The U.S. Army awarded Northrop Grumman Corporation a $60.6 million contract on October 11 for continued work on the Integrated Air and Missile Defense (IAMD) Battle Command System (IBCS) program.
Northrop Grumman’s Integrated Air and Missile Defense (IAMD) Battle Command System (IBCS) integrates all available sensors, enhancing survivability through eliminating vectors of attack and expanding the area of protection.
This contract enables ongoing support for engineering, logistics, integration, test and evaluation, training and program management as IBCS progresses through the design and development phase in preparation for fielding. This work supports an upcoming IBCS Limited User Test (LUT), which will start in second quarter 2020, and leads into a Milestone C decision expected in third quarter 2020.
“In partnership with our Army customer, we have demonstrated through numerous tests and exercises that IBCS performs exceptionally well in realistic and increasingly complex operational environments,” said Dan Verwiel, vice president and general manager, missile defense and protective systems, Northrop Grumman. “IBCS is mature and well positioned for both the LUT and a successful Milestone C decision.”
IBCS is the cornerstone of the Army’s IAMD modernization program. The ability of IBCS to network all available sensors and interceptors enhances battlefield survivability by providing redundancy, cyber resiliency and eliminating vectors of attack.
IBCS further enhances survivability by allowing air defenders to have a broader view of the battlespace. IBCS integrates and fuses data from disparate sensors into a single integrated air picture with unprecedented accuracy. Networked operations enabled by IBCS expand the area of protection and allow action to be taken against threats at greater ranges.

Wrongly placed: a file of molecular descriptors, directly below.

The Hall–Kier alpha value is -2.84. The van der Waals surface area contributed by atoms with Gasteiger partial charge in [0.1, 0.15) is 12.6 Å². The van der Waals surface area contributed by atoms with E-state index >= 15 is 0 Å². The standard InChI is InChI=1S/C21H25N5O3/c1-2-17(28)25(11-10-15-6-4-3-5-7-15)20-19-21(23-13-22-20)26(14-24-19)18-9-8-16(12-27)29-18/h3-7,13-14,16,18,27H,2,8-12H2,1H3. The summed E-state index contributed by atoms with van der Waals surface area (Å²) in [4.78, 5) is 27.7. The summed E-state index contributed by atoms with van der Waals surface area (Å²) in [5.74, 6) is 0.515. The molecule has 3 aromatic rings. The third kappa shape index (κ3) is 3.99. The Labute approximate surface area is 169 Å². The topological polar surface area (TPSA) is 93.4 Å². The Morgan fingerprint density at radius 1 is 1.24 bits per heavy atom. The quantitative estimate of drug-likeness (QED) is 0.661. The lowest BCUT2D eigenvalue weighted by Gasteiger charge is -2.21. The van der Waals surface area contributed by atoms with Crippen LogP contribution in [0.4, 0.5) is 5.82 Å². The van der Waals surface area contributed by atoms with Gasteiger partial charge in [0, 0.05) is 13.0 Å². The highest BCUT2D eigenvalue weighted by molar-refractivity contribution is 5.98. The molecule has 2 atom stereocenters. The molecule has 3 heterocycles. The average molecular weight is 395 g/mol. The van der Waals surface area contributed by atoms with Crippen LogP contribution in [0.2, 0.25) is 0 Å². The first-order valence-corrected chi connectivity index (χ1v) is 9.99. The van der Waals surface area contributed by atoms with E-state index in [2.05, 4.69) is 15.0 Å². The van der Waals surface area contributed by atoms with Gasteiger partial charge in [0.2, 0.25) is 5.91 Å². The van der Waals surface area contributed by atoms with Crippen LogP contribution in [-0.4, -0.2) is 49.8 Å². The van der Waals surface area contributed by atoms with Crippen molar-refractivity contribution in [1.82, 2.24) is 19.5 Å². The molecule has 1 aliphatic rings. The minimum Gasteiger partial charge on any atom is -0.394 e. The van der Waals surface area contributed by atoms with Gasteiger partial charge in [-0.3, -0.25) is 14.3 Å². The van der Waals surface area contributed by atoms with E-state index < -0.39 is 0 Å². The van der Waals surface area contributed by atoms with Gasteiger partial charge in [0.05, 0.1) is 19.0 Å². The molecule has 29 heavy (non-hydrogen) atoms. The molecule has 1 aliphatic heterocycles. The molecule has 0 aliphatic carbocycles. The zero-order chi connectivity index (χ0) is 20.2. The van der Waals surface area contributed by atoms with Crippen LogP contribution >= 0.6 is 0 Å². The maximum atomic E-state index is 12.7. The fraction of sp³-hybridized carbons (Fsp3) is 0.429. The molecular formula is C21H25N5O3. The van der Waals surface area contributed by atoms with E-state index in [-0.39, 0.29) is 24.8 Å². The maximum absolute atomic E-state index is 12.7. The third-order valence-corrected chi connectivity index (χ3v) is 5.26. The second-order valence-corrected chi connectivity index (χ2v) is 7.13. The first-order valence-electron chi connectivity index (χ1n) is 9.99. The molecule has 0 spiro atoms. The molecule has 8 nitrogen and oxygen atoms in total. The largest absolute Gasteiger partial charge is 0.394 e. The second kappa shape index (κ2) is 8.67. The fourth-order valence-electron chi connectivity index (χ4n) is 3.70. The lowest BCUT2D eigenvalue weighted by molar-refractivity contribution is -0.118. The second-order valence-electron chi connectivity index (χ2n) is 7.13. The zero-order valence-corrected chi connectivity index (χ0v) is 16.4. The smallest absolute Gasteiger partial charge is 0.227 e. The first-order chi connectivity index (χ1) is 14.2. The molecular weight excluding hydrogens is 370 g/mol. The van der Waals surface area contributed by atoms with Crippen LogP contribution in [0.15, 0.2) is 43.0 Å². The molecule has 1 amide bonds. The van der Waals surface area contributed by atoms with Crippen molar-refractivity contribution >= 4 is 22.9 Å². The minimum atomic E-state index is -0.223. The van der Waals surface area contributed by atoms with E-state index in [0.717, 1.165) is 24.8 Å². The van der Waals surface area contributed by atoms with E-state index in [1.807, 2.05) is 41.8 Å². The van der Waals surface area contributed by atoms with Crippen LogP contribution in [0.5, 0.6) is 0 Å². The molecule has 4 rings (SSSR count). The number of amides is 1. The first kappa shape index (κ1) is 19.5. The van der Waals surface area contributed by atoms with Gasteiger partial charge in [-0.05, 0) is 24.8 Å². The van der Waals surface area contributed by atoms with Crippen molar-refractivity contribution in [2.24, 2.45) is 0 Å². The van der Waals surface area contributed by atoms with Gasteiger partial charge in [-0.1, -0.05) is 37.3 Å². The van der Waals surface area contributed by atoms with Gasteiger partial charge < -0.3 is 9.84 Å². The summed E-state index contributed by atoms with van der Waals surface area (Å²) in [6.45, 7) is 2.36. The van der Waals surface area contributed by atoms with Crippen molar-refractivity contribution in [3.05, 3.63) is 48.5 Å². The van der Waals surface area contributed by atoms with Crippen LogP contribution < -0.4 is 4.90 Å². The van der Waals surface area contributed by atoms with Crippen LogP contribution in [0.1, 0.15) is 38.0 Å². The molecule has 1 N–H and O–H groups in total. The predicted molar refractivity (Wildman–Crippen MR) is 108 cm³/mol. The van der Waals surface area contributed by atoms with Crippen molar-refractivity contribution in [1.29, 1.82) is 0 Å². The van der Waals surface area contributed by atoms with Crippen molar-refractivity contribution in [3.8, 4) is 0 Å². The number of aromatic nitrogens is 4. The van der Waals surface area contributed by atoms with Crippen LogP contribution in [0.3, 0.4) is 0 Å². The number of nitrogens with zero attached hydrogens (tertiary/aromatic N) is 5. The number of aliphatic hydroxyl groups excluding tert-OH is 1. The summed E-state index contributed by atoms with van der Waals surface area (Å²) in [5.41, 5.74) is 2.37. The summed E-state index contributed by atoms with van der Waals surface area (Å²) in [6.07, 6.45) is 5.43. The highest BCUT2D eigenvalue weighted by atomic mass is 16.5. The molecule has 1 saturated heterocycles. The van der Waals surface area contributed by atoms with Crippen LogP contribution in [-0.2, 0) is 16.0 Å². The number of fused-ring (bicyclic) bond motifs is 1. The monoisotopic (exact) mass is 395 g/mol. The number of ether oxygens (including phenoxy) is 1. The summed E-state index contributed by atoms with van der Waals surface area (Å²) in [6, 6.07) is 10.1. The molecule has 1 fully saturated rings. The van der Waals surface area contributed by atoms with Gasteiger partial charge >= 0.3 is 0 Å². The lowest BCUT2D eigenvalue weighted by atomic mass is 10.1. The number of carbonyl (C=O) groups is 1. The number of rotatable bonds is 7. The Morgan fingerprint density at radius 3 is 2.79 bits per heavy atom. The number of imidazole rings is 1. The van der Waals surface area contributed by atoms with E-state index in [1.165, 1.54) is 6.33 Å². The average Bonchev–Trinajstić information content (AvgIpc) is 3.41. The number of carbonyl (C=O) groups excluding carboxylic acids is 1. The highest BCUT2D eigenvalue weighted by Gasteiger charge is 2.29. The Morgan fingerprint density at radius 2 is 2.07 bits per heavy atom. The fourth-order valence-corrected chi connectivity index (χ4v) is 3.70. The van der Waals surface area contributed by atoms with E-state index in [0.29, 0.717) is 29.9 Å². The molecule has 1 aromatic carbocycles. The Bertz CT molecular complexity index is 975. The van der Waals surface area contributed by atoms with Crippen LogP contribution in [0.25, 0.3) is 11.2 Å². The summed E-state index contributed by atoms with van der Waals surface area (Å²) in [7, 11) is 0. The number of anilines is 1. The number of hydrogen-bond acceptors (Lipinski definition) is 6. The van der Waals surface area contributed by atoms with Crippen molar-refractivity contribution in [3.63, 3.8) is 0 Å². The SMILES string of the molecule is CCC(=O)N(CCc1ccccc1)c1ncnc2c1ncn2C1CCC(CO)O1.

IBCS successfully demonstrated this advanced beyond-line-of-site, engage-on-net capability in an August flight test, where a combination of Patriot and Sentinel radars connected over the IBCS Integrated Fire Control Network were used to detect and intercept a low-flying cruise missile target using a Patriot Advanced Capability-3 (PAC-3) interceptor. This was the farthest ever intercept by a PAC-3 air defense missile.
IBCS has been further validated through a series of exercises, checkout events and training activities conducted by U.S. Army soldiers.
IBCS is managed by the U.S. Army Program Executive Office for Missiles and Space at Alabama’s Redstone Arsenal. Work under this latest contract will be performed by Northrop Grumman in Huntsville, with an estimated completion in 2021.
Northrop Grumman is a leading global security company providing innovative systems, products and solutions in autonomous systems, cyber, C4ISR, space, strike, and logistics and modernization to customers worldwide.